DISC Modelling

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The psychologist credited with developing
the DISC model of personality typing was
William Moulton Marston. He published
his work, based on the Hippocrates-identified
four distinct behavioural types in 1928,
in
Emotions of Normal People.
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This same William Marston was also the original creator of the Wonder Woman comics and the creator of the systolic blood pressure test used in an attempt to detect deception, which became one component of the modern polygraph.[1]
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Development

Marston developed the four quadrant behavioural model to examine the behaviour of individuals in their environment. It focuses on the styles and preferences of such behaviour.

A Harvard graduate in psychology, Marston was a consulting psychologist, researcher and author or co-author of five books.

Walter V. Clarke established his own business in 1948, in order to utilise the years of development and research he had undertaken. He believed that it was possible with a high degree of accuracy to determine and predict the long term behaviour of an individual based upon a set of questions. With Marston, he named four vectors of behaviour: Assertiveness, Sociability, Tranquility, and Dependence. Together, they developed the criteria to ascertain the conditional likelihood of a person to behave according to these predictive scales.

DISC Model Diagram (C) 2010 Anna Guy

Their system allows that all individuals possess all four behavioural traits, but what differs from one to another is the extent of each. There is always an interplay of behaviours, known as ‘blends’. Each ‘blend’ starts with a primary type, followed by a secondary type, and all four types contribute more than just the strength of that ‘signal’.

Looking at the diagram (right), the upper horizontal (orange) row reprsents the extroverted aspects of personality, while the lower horizontal (pink) row represents the introverted. The left vertical (blue) line represents task-focused aspects of personality, while the right vertical (green) line represents social aspects. [2]

Each of these types has its own unique value, ideal environment, general characteristics, motivations, etc. [3]
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The Basics

Marston and Clarke developed the DISC model as is known today, creating four quadrants that were at right angles to each other. [2] These were labelled:

D – Dominance – power, control and assertiveness
I – Influence – social situations and communication
S – Steadiness – patience, persistence and thoughtfulness
C – Conscientiousness – structure and organisation
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Dominant

High Scorers: actively deal with problems and challenges; considered demanding, forceful, egocentric, strong willed, driving, determined, ambitious, aggressive, and pioneering.

Low Scorers: want to find out more detail before committing to a decision; considered, conservative, low keyed, cooperative, calculating, undemanding, cautious, mild, agreeable, modest and peaceful. [4]
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Influential

High Scorers: influence with both talk and actions and tend to be emotional; convincing, magnetic, political, enthusiastic, persuasive, warm, demonstrative, trusting, and optimistic.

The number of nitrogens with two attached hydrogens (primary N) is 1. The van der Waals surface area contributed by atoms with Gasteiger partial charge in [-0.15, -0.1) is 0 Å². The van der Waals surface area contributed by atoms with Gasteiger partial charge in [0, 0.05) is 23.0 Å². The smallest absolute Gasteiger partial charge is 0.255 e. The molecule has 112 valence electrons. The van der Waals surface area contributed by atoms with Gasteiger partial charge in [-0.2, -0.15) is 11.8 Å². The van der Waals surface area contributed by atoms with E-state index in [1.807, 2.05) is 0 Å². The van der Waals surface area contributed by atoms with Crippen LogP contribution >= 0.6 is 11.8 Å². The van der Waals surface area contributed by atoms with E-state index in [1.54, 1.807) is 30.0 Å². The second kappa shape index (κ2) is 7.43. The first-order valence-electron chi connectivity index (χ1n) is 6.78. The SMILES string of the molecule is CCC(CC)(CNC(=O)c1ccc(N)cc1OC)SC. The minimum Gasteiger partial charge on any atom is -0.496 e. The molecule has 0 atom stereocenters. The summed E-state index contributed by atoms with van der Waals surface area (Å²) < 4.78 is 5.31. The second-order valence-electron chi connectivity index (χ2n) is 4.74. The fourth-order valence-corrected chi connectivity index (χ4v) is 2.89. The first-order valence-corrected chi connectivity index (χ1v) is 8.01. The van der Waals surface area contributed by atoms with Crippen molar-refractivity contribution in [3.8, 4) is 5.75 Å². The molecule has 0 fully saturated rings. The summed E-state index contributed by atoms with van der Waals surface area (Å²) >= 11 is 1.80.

Low Scorers: influence more by data and facts, not with feelings; reflective, factual, calculating, skeptical, logical, suspicious, matter of fact, pessimistic, and critical. [4] [4]
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Steady

High Scorers: want a steady pace, security, and do not like sudden change; calm, relaxed, patient, possessive, predictable, deliberate, stable, consistent, and tend to be unemotional and poker faced.

Low Scorers: like change and variety; restless, demonstrative, impatient, eager, or even impulsive. [4]

Compliant

High Scorers: adhere to rules, regulations, and structure; like to do quality work and do it right the first time; careful, cautious, exacting, neat, systematic, diplomatic, accurate, and tactful.

Low Scorers: challenge rules and want independence; self-willed, stubborn, opinionated, unsystematic, arbitrary, and unconcerned with details. [4]
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More Articles on DISC

Most of these articles will emphasise the value of DISC profiling in the context of business. Many of the comments, however, are readily translatable into terms relevant to home educators. Don’t be perturbed by the business-orientation, but keep your own purposes in mind as you read.
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Free Online DISC Testing

  • Quibblo – a fun and light-hearted DISC style test
This was the only genuinely free online DISC test that I was able to locate at the time of writing this article. Many search results promised to be free, but weren’t. This changes often, as search engines locate different or better resources, so your own internet search may well yield something worthwhile. Please contact us if you locate something reliable.
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Always be yourself, express yourself, have faith
in yourself, do not go out and look for a
successful personality and duplicate it.
~ Bruce Lee
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[1] Wikipedia article: Willam Moulton Marston
[2] Job Profiling: Building a Winning Team Using Behavioral Assessment – Leslie Furlow, Ph.D., R.N., MHP, C-FNP
[3] Wikipedia article: DISC Assessment
[4] DiscProfile.com article
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